25/03/2013 15:05 GMT | Updated 25/05/2013 06:12 BST

The Press Don't Want Freedom of Speech

The press are in a frightful tizz about their freedoms. They implore the public to come to their aid and save them from the ignominious fate of being tethered by rules and - what are they called? - standards. Yes, that's it: standards.

The press are in a frightful tizz about their freedoms. They implore the public to come to their aid and save them from the ignominious fate of being tethered by rules and - what are they called? - standards. Yes, that's it: standards.

This is a mistake. Not their first. Their first mistake was to ruin the lives of the benign for personal profit. When they hopped into saunas to report on the doings of people you have never heard of, to increase their circulation and make more money, they may have amused us - we love a bit of light torture, as long as it does not involve ourselves - but they did not inveigle their way into our hearts.

Just because we buy the stuff does not mean that we feel warmly about the people who bring it to us. I'm not sure the press quite get that. They assume that because something sells that the purchasers are positively disposed to the mongers. People may buy pornography, for instance, but they don't want to hang out with the man who sold it to them and wouldn't be overly put out if he was prosecuted when they'd gone.

If you are the school bully, you may be accorded superficial respect, your company may be sought out by those less strong and brutish than you, but do they like you? Not far below the surface, your acolytes probably yearn for your demise. It is a bit rich for some of the most powerful and amoral organisations on earth to go pleading for clemency to a public that has been given a daily diet of evidence that they do not either need nor deserve their support.

The revelations about their behaviour have opened up a virtually bottomless well of indifference to their fate. Try starting a conversation about press freedoms in a pub and see how far you get. After ten seconds of silence the subject will have moved to football, or handbags, or the price of beer. Probably the price of beer. Try starting a conversation about press freedoms on a radio talk show and you will be talking to yourself for an hour. Believe me, I've tried many times and the public do not care.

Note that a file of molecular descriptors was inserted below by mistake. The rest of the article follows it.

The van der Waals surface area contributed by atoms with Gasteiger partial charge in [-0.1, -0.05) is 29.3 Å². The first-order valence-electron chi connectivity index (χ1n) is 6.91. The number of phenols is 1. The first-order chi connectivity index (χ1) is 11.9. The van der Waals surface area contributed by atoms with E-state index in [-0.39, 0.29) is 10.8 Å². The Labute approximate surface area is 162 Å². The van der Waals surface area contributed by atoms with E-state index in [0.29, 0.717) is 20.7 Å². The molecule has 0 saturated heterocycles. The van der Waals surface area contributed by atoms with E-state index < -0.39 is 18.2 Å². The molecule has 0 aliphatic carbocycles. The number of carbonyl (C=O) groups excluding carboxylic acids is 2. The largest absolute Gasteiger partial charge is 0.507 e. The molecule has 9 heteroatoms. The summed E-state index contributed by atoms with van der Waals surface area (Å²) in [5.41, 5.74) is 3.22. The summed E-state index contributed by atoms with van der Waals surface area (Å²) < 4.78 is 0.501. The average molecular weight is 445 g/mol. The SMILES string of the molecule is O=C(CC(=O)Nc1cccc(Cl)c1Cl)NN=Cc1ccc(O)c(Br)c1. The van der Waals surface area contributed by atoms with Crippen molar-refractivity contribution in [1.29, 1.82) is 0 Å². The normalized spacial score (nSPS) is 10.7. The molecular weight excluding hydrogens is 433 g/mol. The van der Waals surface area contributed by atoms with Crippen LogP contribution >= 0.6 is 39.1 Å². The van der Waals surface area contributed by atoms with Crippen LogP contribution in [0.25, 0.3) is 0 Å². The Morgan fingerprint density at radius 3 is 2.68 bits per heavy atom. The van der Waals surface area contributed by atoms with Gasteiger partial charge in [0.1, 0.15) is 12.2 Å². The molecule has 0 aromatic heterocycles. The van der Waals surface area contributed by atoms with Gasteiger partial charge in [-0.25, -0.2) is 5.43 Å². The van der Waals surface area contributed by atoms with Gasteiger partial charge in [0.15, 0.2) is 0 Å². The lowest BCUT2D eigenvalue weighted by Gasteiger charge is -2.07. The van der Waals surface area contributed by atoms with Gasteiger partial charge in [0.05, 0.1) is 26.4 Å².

The evidence that the people are out of love with the press is there in the numbers. The statistics come out every month. For as far as anyone can recall, the readership numbers across all papers does not exactly match the increase in population. The number of people living in Britain is rising quite steeply. Plot it on a graph and it is a steady line from bottom left to top right. Place the line of people who buy newspapers over it and it forms a perfect cross, like a great big "NO". Papers are losing, on average, about ten percent of their readers every year. Some fare much worse. The industry carries on as though that is not happening, as though they are still as dominant and authoritarian a part of our lives as they were in the seventies, when they would ruin any life they chose just for amusement.

However, none of that is the really bizarre aspect of this plea for clemency, this furious chaffing at any kind of rule of behaviour. The very odd part of this whole issue is that the press are not interested in freedom of speech at all. They have actively campaigned against it at every turn.

Barely a week goes by when someone says something they don't like and they want that person silenced. When a preacher delivers a lecture they disapprove of, they call for him to be deported. When a comedian jokes about a subject they feign to find unacceptable, they want him banned. When a television or radio presenter is chastised for transgressing rules to which the papers are not and never will be subject, do they rush to his defence, do they call for freedom of speech? They do not. They revel in his misfortune, they report on how disgusting an individual this is and they want him fined and they want the station taken off the air. When Channel Four does...anything, they call for the revocation of its licence and the sacking of its bosses. Remove this filth from our living rooms, they say. Ban it, they say. I have looked it up and that does not really match the dictionary definition of "free speech".

The truth is that the press are only interested in a very restricted type of free speech, which is for them to have the right to say and do what they want without consequence. They appear to be so wrapped up in the notion that they are doing good to have completely missed the fact that, much of the time, they are doing just the opposite. They may not have noticed, but we have.

We have noticed that when it comes to free speech, what they are really demanding is freedom of speech for themselves and people who think just like them, and the restriction, or proscription of anyone who does not. If that is the freedom of speech they are after, I am not sure it is worth fighting for.